Body Dysmorphic Disorder
If you are suffering from Body Dysmorphic Disorder (BDD), please know that you are not alone. In fact, recent studies suggest that BDD is relatively common and affects close to 2% of the population.
What is BDD?
Individuals with BDD often spend hours a day thinking or worrying about their appearance. In addition, most people with BDD engage in compulsive or ritualistic behaviors to reduce their distress or improve their appearance. Examples include frequently checking the mirror or going out of the way to avoid reflective surfaces, covering up the perceived defect with makeup or clothing, picking at slight imperfections in the skin, following a rigid grooming routine, or seeking cosmetic surgery (often multiple times).
Signs of BDD:
1. Do you find yourself excessively concerned or distressed by appearance flaws that friends, family members, or doctors tell you are minor or nonexistent?
2. Do your appearance concerns interfere with your ability to go to work or school, take care of things at home, maintain grades, or socialize?
3. Do you spend a lot of time trying to fix or change your appearance, but still feel dissatisfied?
We offer both cognitive behavioral therapy (CBT) and medication in our clinic and in the context of research studies. To find out more about our program, please explore our website, or call Barbara at 617-726-6766.
What is CBT?
CBT for BDD involves a systematic examination of how one’s thoughts, behaviors and emotions interact. It is very present-focused (i.e., we do not tend to focus on childhood memories or the distant past) and goal-oriented. Through cognitive exercises and behavioral experiments, patients are able to challenge the appearance-related thoughts and beliefs that contribute to their distress. Through Exposure and Response Prevention (ERP) exercises, patients are able to gradually confront situations that have been causing anxiety (e.g. going out in public, making eye contact) while not engaging in the things they typically do to relieve the anxiety (e.g. checking the mirror, applying makeup, picking at skin). By doing this, patients are able to experience long-term reductions in their anxiety, reduce time spent performing appearance-related rituals (e.g., mirror gazing, excessive grooming, hiding one’s appearance with certain clothes) and re-engage with the people, places, and activities they value.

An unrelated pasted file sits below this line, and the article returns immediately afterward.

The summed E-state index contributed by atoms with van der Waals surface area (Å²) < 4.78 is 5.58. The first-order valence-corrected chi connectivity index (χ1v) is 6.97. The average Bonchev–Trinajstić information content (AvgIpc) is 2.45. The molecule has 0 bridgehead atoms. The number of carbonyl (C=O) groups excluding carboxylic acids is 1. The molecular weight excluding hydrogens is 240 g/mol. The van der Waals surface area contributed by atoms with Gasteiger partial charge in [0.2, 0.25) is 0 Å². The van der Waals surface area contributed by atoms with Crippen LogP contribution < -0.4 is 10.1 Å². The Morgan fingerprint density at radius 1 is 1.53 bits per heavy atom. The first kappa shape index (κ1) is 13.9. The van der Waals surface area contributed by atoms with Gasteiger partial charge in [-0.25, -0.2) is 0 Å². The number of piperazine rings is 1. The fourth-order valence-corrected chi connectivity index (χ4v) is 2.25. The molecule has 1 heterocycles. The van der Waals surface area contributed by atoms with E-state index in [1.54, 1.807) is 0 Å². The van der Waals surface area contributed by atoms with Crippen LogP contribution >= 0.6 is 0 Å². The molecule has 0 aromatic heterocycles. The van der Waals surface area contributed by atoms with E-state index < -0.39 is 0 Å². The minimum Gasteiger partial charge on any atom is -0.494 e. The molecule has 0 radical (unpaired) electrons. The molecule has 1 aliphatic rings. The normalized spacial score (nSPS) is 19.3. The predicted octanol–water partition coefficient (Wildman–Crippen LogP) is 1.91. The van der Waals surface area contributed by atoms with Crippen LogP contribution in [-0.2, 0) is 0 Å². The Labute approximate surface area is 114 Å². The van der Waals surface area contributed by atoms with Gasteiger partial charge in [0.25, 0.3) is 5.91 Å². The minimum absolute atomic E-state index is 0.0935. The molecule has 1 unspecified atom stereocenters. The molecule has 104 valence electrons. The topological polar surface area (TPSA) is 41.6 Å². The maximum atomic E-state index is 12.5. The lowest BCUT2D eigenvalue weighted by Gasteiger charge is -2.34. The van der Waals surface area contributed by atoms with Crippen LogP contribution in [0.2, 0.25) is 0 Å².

SRIs are used to treat a variety of other disorders, including depression, panic disorder, and social phobia. The prescribed doses of these medications, however, are typically higher for BDD than for other psychiatric conditions. Higher doses of these medications may be particularly beneficial for patients who have not responded to previous SRI trials and who are tolerating the medication well. Each SRI is a little different and therefore, an individual who has not responded to one kind, may see a positive response upon augmenting with an additional medication or switching to a new SRI. Due to the nature of these medications, it may take anywhere from 12-16 weeks to see improvements in BDD symptoms.
Both CBT and pharmacotherapy are strong treatment options for BDD. Medication may be essential for more severely ill, severely depressed, and/or highly suicidal patients. Deciding on which treatment to pursue depends on may factors including patient motivation and preference, severity of symptoms, and previous treatment approaches. In many cases, CBT and medication work hand-in-hand and can together enhance overall well-being.
How our program can help:
We are located in downtown Boston. If you live in the area, and would like more information about our program and clinical services, please contact Barbara Davidson at (617) 726-6766.
For more information on our research studies, click here or call (877) 4MGH-BDD. During business hours (M-F 8:30am-5pm), click here to receive a call back from an experienced member of our team within 2 hours.
If you live in Providence, RI area, please contact our colleagues at the BDD Program at Rhode Island Hospital at 401-444-1644 or visit their website.
To find a mental health provider in your area that specializes in BDD, visit the IOCDF website.
If you are a physician treating individuals with BDD and are interested in learning more, we would recommend the following articles:
- Phillips, K.A., & Hollander, E. (2008). Treating body dysmorphic disorder with medication: Evidence, misconceptions, and a suggested approach. Body Image, 5, 13-27.
- Phillips, K.A., Menard, W., Fay, C., & Weisberg, R. (2005). Demographic characteristics, phenomenology, comorbidity, and family history in 200 individuals with body dysmorphic disorder. Psychosomatics, 46, 317-325.